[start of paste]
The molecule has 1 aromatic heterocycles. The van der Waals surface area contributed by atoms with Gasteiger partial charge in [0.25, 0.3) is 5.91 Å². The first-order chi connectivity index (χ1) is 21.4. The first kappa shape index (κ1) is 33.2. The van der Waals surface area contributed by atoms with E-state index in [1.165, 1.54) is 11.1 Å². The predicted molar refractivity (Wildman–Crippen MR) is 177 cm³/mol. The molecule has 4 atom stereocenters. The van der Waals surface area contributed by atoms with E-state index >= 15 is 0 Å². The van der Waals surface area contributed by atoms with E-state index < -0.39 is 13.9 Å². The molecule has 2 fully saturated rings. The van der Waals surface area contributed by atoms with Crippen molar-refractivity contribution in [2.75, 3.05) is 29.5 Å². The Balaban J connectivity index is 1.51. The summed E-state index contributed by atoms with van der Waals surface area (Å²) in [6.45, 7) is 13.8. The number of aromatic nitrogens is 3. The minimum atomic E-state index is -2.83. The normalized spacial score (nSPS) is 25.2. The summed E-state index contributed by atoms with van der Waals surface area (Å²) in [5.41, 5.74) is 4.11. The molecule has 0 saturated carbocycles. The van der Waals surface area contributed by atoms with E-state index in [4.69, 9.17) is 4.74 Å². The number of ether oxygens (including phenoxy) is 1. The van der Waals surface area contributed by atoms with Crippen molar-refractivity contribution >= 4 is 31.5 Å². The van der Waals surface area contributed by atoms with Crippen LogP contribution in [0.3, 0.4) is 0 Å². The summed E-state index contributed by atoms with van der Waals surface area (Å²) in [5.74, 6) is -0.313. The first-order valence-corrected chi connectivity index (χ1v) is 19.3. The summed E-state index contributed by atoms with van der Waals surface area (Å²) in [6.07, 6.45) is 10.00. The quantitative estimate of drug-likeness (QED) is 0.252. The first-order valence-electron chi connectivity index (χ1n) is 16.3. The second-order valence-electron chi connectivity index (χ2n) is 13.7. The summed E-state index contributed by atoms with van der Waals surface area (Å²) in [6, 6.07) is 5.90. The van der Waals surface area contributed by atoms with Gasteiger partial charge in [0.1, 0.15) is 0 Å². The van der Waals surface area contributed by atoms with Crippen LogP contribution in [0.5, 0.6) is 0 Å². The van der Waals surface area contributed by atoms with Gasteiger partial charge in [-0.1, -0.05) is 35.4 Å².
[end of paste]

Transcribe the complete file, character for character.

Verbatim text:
The molecule has 1 aromatic heterocycles. The van der Waals surface area contributed by atoms with Gasteiger partial charge in [0.25, 0.3) is 5.91 Å². The first-order chi connectivity index (χ1) is 21.4. The first kappa shape index (κ1) is 33.2. The van der Waals surface area contributed by atoms with E-state index in [1.165, 1.54) is 11.1 Å². The predicted molar refractivity (Wildman–Crippen MR) is 177 cm³/mol. The molecule has 4 atom stereocenters. The van der Waals surface area contributed by atoms with E-state index >= 15 is 0 Å². The van der Waals surface area contributed by atoms with E-state index < -0.39 is 13.9 Å². The molecule has 2 fully saturated rings. The van der Waals surface area contributed by atoms with Crippen molar-refractivity contribution in [2.75, 3.05) is 29.5 Å². The Balaban J connectivity index is 1.51. The summed E-state index contributed by atoms with van der Waals surface area (Å²) in [6.45, 7) is 13.8. The number of aromatic nitrogens is 3. The minimum atomic E-state index is -2.83. The normalized spacial score (nSPS) is 25.2. The summed E-state index contributed by atoms with van der Waals surface area (Å²) in [5.41, 5.74) is 4.11. The molecule has 0 saturated carbocycles. The van der Waals surface area contributed by atoms with E-state index in [4.69, 9.17) is 4.74 Å². The number of ether oxygens (including phenoxy) is 1. The van der Waals surface area contributed by atoms with Crippen molar-refractivity contribution >= 4 is 31.5 Å². The van der Waals surface area contributed by atoms with Crippen LogP contribution in [0.3, 0.4) is 0 Å². The summed E-state index contributed by atoms with van der Waals surface area (Å²) in [5.74, 6) is -0.313. The first-order valence-corrected chi connectivity index (χ1v) is 19.3. The summed E-state index contributed by atoms with van der Waals surface area (Å²) in [6.07, 6.45) is 10.00. The quantitative estimate of drug-likeness (QED) is 0.252. The first-order valence-electron chi connectivity index (χ1n) is 16.3. The second-order valence-electron chi connectivity index (χ2n) is 13.7. The summed E-state index contributed by atoms with van der Waals surface area (Å²) in [6, 6.07) is 5.90. The van der Waals surface area contributed by atoms with Gasteiger partial charge in [0.1, 0.15) is 0 Å². The van der Waals surface area contributed by atoms with Crippen LogP contribution in [0.5, 0.6) is 0 Å². The van der Waals surface area contributed by atoms with Gasteiger partial charge in [-0.1, -0.05) is 35.4 Å².